Plan carefully for long term care
Updated: Sep 27
A good estate plan doesn’t just cover what happens after you are gone. It is also concerned with planning for your future. Part of this involves planning for the possibility that you will need long-term care. Many people build this part of their estate plans around the concept of Medicaid planning.
What is Medicaid?
It’s common for people to confuse the two similarly named federal health insurance programs Medicare and Medicaid, but in fact they take different approaches to who and what they cover. Understanding these differences is important for anyone who is putting together an estate plan.
Medicare is a type of health insurance available to most Americans 65 or older. Workers pay into the system during their working years and get to enjoy its benefits when they get older. Medicare covers many types of health care, including in-patient care at hospitals and in-home care. However, it doesn’t cover everything. Many people supplement their Medicare coverage with another insurance plan.
Unlike Medicare, Medicaid eligibility is based on the applicant’s financial resources, rather than just their age. People over 65 and many people younger can be eligible for Medicaid so long as their income and means fall below a certain level.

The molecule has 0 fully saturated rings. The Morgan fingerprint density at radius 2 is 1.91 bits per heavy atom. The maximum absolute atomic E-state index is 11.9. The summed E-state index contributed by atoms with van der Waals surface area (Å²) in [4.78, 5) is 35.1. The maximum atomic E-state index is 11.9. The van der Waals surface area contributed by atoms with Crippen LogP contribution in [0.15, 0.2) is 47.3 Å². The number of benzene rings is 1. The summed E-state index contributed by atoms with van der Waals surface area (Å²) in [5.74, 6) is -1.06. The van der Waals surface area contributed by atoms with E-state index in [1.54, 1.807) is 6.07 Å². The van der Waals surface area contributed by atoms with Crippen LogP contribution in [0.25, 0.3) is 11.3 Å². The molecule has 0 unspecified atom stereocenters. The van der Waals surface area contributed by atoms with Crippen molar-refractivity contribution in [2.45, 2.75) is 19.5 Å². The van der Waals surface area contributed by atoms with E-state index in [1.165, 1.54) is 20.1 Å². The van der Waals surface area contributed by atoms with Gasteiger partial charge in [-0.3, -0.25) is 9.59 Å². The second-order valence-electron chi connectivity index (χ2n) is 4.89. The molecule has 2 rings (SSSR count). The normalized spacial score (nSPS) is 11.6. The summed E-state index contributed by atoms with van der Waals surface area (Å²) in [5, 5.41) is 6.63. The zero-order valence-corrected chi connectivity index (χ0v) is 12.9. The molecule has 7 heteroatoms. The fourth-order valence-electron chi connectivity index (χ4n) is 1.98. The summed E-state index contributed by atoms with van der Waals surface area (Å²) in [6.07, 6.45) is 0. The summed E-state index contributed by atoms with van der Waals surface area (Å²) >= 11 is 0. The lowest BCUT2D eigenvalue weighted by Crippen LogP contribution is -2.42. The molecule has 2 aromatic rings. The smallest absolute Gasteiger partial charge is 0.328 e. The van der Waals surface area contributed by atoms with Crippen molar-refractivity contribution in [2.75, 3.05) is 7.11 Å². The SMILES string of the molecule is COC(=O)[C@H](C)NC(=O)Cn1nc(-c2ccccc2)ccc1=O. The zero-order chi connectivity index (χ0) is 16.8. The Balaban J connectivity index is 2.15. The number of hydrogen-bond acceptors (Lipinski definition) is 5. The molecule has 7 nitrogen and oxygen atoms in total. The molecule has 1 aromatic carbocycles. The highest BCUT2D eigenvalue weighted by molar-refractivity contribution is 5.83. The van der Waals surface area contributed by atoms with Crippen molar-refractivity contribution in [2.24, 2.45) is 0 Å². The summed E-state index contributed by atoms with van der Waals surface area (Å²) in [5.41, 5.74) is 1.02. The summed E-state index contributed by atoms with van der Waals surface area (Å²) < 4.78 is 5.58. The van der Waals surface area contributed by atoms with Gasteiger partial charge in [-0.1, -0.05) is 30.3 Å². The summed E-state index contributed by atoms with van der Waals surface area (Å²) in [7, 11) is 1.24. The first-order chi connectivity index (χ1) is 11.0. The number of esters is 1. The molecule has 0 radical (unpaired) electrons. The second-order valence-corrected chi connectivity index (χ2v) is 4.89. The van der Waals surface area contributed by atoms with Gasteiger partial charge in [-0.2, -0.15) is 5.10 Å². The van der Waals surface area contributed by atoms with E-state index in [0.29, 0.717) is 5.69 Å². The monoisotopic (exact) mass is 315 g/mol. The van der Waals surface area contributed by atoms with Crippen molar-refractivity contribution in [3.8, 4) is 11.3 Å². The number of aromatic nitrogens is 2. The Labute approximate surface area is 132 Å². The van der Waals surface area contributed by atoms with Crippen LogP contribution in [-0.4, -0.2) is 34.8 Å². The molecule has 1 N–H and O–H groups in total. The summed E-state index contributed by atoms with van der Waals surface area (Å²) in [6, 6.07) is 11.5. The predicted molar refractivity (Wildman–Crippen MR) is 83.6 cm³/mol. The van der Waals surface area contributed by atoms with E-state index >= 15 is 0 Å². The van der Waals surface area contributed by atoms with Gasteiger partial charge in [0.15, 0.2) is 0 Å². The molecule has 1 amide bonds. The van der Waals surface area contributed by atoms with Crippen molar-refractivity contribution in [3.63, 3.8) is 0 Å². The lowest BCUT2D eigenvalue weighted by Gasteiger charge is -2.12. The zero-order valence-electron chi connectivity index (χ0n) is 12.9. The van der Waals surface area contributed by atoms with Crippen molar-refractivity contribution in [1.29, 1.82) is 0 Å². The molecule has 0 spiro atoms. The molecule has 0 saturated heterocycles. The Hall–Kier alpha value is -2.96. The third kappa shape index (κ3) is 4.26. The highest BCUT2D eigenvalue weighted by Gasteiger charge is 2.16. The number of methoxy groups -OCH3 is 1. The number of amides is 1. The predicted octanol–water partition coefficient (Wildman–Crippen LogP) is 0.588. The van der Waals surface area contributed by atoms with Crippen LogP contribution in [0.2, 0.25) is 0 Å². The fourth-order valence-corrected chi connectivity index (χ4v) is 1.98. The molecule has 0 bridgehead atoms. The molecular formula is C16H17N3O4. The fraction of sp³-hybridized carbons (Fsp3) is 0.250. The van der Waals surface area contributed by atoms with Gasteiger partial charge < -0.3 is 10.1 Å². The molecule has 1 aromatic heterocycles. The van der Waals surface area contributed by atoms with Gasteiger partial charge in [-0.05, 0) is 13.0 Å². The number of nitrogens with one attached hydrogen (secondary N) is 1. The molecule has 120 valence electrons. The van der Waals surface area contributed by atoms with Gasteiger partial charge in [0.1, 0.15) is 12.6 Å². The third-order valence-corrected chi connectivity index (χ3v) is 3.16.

The means test and Medicaid planning
For the purposes of estate planning, one advantage of Medicaid is that it can help pay for long term care and other costs Medicare does not cover. Long term care is expensive, and most people can use any help they can get to pay for it. But if their income and means are above the threshold, they are ineligible for Medicaid. They may have to pay for the care out of their own pockets.
A good estate plan can help people get around this problem by managing their assets through trusts or other tools. The plan helps the person pass the means test for Medicaid eligibility so they can get the help they need for long-term care.
There is a lot to think about when crafting an estate plan. It’s a good idea to speak to an estate planning attorney about planning for long-term care.